Positive Points
a) The problem of query processing over Cooperative Intelligent Transport Systems is formalized as ontology-based query answering over DL-LiteA; conjunctive queries (CQs) extended with spatial-stream capabilities are used for expressing queries. 
b) An extensive user study that includes experts in the domain and the utilized technologies
c) An extensive empirical evaluation of the behavior of the proposed approach.
d) A good analysis of the state of the art

Negative Points
a) The extensions of this paper with respect to the paper published in EKAW 2018 are not discussed.
b) Criteria followed to select and interview the experts are not described.
c) The parameters that impact on the behavior of the query processing techniques are not analyzed.
d) The time complexity of the query execution and query rewriting processes are not analyzed
e) Optimization opportunities at the level of query processing and rewriting are not mentioned.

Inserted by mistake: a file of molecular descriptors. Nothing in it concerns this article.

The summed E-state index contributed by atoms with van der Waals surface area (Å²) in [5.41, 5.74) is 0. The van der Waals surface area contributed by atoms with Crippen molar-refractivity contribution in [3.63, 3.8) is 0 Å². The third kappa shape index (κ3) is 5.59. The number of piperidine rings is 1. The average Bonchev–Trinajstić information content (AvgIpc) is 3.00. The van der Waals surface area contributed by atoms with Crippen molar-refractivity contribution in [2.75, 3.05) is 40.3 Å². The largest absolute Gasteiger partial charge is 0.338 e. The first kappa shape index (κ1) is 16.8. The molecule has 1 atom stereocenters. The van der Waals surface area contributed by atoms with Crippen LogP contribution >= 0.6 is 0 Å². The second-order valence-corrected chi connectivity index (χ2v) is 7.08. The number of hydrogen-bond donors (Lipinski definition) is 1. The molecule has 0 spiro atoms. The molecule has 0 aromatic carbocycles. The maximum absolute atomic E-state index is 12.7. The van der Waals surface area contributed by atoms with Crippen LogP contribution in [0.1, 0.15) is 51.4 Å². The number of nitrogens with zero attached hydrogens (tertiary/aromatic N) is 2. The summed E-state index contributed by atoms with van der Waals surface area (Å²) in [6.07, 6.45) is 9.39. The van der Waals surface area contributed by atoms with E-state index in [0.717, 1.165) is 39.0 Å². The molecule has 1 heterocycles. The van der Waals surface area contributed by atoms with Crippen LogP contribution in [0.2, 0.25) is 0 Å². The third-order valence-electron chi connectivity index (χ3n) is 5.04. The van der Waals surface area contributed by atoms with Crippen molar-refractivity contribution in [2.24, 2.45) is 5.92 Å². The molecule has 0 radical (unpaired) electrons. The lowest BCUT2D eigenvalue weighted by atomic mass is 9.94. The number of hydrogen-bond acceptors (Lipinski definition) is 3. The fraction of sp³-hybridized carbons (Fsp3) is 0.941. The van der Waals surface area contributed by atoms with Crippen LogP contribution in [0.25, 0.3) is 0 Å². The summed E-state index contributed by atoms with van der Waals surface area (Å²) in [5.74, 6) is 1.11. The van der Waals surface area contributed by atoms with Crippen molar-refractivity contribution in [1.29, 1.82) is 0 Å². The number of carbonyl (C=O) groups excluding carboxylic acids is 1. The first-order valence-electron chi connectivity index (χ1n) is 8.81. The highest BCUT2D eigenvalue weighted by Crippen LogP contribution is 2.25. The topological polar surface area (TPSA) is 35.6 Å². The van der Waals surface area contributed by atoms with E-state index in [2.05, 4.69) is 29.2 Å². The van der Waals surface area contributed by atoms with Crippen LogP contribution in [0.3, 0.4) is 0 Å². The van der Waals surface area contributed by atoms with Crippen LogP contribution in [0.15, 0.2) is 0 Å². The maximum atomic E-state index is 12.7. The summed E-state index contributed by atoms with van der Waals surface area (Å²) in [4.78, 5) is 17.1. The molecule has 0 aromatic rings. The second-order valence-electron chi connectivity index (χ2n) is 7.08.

1) The EKAW 2018 paper needs to be cited in the introduction and the contributions of this new version of the paper need to be clearly listed in the introduction.
2) A subsection discussing the time complexity the query execution and query rewriting processes should be included in Section 5.
3) A subsection discussing the parameters that impact on the behavior of the proposed query processing and rewriting techniques should be included as part of section 7.
4) Subsection 5.4 should be extended with the optimization strategies to ensure that the query rewriting is efficient.